About the Author(s)

Danie J. Dreyer Email symbol
Department of Systematic and Historical Theology, University of Pretoria, Pretoria, South Africa


Dreyer, D.J., 2020, ‘Participatory eschatology: A challenge for dualistic and non-dualistic thinking’, Verbum et Ecclesia 41(1), a2069. https://doi.org/10.4102/ve.v41i1.2069

Original Research

Participatory eschatology: A challenge for dualistic and non-dualistic thinking

Danie J. Dreyer

Received: 12 Nov. 2019; Accepted: 14 May 2020; Published: 17 Aug. 2020

Copyright: © 2020. The Author(s). Licensee: AOSIS.
This is an Open Access article distributed under the terms of the Creative Commons Attribution License, which permits unrestricted use, distribution, and reproduction in any medium, provided the original work is properly cited.


In the modern era, much optimism, other than biblical hope, dominates both secular and religious consciousness. Whilst critics scorn the apocalyptic hope of the Bible as an indication of ignorance and fear, the dualistic mind does not possess an operational system to deal effectively with concepts such as death and eternity. For a dualistic mind to move beyond words, ideas and rational thinking, the ‘negative’ way of a non-dualistic intuitive mind is also needed. Dualistic and non-dualistic thinking are jointly necessary to create a magnificent form of higher consciousness. Therefore, Jesus used in his teaching the non-dualistic thinking of parables to explain the meaning of the kingdom of God. A meaningful life in light of the age to come is an optimistic life. And an optimistic life is a faithful life in the presence of faithful and eternal God (I AM what I AM and I WILL BE whatever I WILL BE). Such faith as a radical trust in God is a loyal commitment of the self at the deepest level of the ‘heart’ (consciousness). A participatory eschatology is more than mere discussion (subject/object). Once the eschatological hope turns into participation (subject/subject), the eschatological promise becomes fulfilment and the fulfilment becomes a promise.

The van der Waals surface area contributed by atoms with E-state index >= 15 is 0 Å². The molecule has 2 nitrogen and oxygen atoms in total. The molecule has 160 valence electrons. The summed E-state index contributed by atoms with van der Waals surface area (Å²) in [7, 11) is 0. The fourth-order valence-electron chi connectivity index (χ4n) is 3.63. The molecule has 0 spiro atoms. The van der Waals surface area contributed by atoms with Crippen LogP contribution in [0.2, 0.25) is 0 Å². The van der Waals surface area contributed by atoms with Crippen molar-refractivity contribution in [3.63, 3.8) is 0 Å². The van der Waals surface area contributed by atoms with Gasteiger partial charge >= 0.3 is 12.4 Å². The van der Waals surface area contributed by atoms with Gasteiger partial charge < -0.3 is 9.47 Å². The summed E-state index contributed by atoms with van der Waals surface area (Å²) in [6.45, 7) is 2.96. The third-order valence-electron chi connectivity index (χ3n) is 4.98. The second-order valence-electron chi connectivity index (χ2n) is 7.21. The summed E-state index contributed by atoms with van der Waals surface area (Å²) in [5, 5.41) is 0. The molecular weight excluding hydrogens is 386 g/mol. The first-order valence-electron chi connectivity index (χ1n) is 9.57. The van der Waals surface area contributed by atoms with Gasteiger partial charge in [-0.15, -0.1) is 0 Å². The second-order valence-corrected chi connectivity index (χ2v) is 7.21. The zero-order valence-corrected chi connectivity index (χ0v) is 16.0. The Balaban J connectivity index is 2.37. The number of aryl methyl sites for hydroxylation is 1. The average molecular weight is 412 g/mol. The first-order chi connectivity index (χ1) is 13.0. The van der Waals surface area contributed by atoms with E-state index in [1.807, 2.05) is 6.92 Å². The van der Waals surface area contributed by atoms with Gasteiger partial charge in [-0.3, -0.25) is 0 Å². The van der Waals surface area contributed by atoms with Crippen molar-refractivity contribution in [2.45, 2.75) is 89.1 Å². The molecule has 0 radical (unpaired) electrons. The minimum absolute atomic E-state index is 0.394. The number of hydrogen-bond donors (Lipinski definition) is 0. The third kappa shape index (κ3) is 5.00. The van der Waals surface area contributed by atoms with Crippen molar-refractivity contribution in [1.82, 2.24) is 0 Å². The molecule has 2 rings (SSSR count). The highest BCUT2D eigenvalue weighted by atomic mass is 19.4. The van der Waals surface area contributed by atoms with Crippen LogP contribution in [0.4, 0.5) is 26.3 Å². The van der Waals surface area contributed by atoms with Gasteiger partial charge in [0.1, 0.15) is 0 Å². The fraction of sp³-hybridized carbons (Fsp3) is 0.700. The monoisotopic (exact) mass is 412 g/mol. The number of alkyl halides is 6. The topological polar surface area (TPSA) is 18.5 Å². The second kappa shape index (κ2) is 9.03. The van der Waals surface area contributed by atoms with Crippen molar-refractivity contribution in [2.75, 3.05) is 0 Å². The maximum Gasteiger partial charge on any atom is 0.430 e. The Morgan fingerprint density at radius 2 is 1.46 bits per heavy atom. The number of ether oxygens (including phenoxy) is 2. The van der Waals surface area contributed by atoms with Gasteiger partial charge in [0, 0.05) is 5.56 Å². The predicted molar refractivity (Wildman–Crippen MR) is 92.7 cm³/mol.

Intradisciplinary and/or interdisciplinary implications: The aim of this article is to rethink, within the discipline of systematic theology, our view of Christian hope (eschatology) in the light of the new consciousness of engagement between human beings and their cultural context. We draw perspectives from philosophy, sociology, psychology and the natural sciences.

Keywords: eschatology; Christian hope; kataphatic; apophatic; dualistic thinking; non-dualistic thinking; evolution; consciousness.